LeBron James isn't 'same animal' about winning, David Griffin believes

LeBron James isn't 'same animal' about winning, David Griffin believes

By now, you know the set up for the upcoming NBA season. 

The Warriors, fresh off five straight NBA Finals appearances, are wounded, limping into the new campaign without Kevin Durant, Andre Iguodala, Shaun Livingston and DeMarcus Cousins. Klay Thompson is recovering from a torn ACL and is expected to be out until at least the All-Star break.

Meanwhile, the rest of the Western Conference got better. Anthony Davis joined LeBron James with the Lakers. Kawhi Leonard and Paul George teamed up on the Clippers, Russell Westbrook now is a Rocket and Mike Conley now calls Utah home. 

With the Warriors licking their wounds, many expect James and the Lakers to battle the Clippers for conference supremacy. 

Will James, fresh off his first missed postseason since 2005, still have the same juice he used to? Current Pelicans executive vice president of basketball operations and former Cavaliers general manager David Griffin has his doubts. In a wide-ranging conversation with Sports Illustrated's Jake Fischer, Griffin noted how James' drive appeared to dissipate after he and the Cavs beat the Warriors in the 2016 NBA Finals.

"There wasn’t a lot else for him,” Griffin told Fisher of James' mindset after that title. “I don’t think he’s the same animal anymore about winning.”

James has faced criticism of late, with a number of people proposing that he only joined the Lakers due to his desire to live in Southern California and that his play in Year 1 with the Lakers showed he no longer craved a title run as he once did.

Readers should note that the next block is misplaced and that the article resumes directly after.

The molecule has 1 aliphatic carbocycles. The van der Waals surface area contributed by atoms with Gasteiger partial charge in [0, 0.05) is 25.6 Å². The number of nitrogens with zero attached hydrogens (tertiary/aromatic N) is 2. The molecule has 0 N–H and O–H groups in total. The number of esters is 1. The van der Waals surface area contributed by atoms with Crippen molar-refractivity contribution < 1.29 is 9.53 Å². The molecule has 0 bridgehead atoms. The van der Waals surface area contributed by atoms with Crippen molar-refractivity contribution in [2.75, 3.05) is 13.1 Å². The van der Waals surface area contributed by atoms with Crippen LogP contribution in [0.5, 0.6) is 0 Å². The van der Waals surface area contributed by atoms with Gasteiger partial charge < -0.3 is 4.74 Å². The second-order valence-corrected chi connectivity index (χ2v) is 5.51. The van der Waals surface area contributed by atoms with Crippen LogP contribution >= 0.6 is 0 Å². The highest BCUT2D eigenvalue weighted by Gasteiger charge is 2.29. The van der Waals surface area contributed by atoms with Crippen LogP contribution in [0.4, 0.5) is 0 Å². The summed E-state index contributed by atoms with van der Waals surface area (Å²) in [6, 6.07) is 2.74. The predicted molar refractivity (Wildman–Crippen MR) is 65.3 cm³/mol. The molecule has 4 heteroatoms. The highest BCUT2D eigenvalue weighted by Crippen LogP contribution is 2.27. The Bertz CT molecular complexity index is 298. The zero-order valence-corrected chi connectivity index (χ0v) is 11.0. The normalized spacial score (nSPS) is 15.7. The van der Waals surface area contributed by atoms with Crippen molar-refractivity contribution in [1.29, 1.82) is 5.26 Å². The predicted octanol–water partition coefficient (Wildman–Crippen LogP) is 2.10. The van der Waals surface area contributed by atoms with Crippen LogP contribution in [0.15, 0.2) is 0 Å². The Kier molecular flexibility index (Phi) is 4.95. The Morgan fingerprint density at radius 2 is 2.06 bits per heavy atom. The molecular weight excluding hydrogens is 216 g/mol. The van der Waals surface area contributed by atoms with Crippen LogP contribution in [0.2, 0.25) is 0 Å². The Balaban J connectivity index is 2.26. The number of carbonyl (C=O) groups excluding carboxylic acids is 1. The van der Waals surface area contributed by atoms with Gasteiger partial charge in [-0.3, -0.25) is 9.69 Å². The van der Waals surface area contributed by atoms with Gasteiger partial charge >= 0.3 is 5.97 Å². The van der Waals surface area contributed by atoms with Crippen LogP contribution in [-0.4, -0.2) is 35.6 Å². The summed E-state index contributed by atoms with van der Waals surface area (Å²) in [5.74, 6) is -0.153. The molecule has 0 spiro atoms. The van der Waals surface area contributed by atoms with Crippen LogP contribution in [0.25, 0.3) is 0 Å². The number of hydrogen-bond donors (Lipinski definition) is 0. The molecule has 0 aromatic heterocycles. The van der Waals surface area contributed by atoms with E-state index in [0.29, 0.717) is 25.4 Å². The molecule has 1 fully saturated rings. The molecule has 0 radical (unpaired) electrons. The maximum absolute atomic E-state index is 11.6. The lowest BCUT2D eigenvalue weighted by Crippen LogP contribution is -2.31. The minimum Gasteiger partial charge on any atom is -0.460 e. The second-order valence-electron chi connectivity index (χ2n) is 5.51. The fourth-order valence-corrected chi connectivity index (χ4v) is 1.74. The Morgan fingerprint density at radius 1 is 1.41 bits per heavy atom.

[RELATED: Klay thinks Warriors have many years of title contention ahead]

The three-time NBA champion will have a chance to prove Griffin and the rest of his doubters wrong this season. With Griffin trading Davis to the Lakers, James now has the co-star he was missing last season and a roster that is better suited to form a title-contender around him.

At 34 years old, James and the Lakers will need to manage his load in order to keep him healthy for what LA hopes is a lengthy postseason run. If he's healthy come playoff time, we'll see if James still has that winning drive when he and the Lakers face the likes of the Clippers, Warriors and Rockets with the title hanging in the balance.

Steph Curry admits he wanted Knicks to draft him instead of Warriors

Steph Curry admits he wanted Knicks to draft him instead of Warriors

Well this certainly is going to ruin the day for Knicks fans everywhere.

On the most recent episode of Showtime's "All the Smoke" with Stephen Jackson and Matt Barnes, Warriors superstar Steph Curry made one thing explicitly clear.

"I wanted to go to New York and thought I was going to New York," the three-time NBA champion said. "At the draft -- in the green room -- like, 'Oh, get to the eight spot and New York can get me.'